“To have memories of those you loved and lost is perhaps harder than to have no memories at all.”
– Gabriel Van Helsing, Van Helsing
When Van Helsing says this, he is in company of a woman who has lost her entire family, a litany of sorrow that has been most recently added to by the loss of her brother, who gave his life for hers. To make her agony all the worse, her brother has returned to her having been turned into a werewolf. A horrible fate, for now he has to be killed again before he kills others, yet she longs to save him, to somehow find a way to get her brother back. It is a doomed venture, but one which she must undertake because of how dearly she loves him. That is something which Van Helsing must relent to, because it is something that he does not know, and yet a part of him longs to know it. See, he does not have memories of his past, save for the nightmares of ancient battles. He does not know who he has loved and who he has lost in a life that has been far longer than he remembers. He is spared that pain, and so recognizes the burden of it as it falls on another.
What he says is very much true, it is, indeed, harder to have memories of those we lose. And I don’t only mean in death. Death is a thing that happens to us all, and those of us who can have the hope of eventual reunion can survive that loss. But there are other forms of loss. Betrayal, the ending of friendships, the breaking of families, family feuds and rifts that last so long that everyone forgets what they were originally about. To lose those we love in any way is painful, and to carry memories of the happiness we once had is always a burden, always difficult. To remember none of it is to avoid that burden.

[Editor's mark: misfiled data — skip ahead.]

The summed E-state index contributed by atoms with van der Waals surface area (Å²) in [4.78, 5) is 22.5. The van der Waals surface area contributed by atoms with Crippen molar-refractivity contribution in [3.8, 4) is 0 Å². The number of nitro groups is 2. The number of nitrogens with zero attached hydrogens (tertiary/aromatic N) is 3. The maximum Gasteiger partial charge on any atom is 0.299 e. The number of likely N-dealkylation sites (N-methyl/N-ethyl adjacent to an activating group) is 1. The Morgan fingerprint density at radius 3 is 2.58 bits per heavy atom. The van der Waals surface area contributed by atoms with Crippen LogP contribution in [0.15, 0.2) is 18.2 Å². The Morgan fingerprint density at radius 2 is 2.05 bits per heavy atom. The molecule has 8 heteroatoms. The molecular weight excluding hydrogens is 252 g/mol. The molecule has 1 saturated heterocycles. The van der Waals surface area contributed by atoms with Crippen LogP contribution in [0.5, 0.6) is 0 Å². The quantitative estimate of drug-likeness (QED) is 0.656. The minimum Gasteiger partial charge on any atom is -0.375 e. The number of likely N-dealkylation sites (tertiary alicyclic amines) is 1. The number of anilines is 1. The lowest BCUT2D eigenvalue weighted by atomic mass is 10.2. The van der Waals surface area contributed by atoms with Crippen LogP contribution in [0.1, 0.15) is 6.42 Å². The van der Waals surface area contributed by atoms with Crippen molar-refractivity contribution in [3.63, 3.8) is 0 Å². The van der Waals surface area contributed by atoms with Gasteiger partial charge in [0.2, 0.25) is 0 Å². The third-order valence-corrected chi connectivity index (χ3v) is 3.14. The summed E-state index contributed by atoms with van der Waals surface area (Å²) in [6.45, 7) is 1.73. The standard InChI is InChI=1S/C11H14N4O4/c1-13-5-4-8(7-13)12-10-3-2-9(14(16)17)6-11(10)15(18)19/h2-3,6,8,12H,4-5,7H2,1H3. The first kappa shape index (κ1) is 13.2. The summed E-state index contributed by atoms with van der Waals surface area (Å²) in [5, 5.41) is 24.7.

But avoiding a burden isn’t always a good thing, is it? No, I seem to recall that there is no way around pain, no way to truly avoid it, and those who have tried have often only made things worse for themselves and those around them.
I have a certain qualm with that trope of the immortal amnesiac. Namely that it ignores the value of our memories, even the painful ones, which I have spoken about before. To forget the people we have loved is to forget everything they gave us, everything they taught us. Knowledge is power, and it is found in experience, in memory. To forget everything is to become weaker, to forfeit the strength that our loved ones have given us, and thus make their lives and our lives that much more meaningless. And to do so simply because it hurts? That is cheap and weak indeed.
I recall the Winter Soldier from the MCU had his memories taken from him, again and again. Did that make him stronger? No. It just made him easier to control. And regaining his memories was painful to the extreme, yes, but it certainly made him stronger and more whole.
If there is one benefit which I can see from forgetting and evading the pain of loss, it would be this: once burned, twice shy. Experiencing the same pain over and over again will make us try to avoid it on some level, like a child who eventually learns to be more careful with a hammer. In the case of a pain that is brought on by feeling love, we may try to stop loving. We may hesitate to open ourselves up in the one way that we need to be open. But even then, I would still argue in favor of remembering everything anyway. It is certainly a hard thing to open ourselves to a pain that we have known before, but doing so with our eyes open is what can make us wise, and help us to truly heal from our pain, until the agony is gone and joy is all that remains.
So I say, however hard it is or may be to bear the pain that comes with love, we are the better and stronger for it.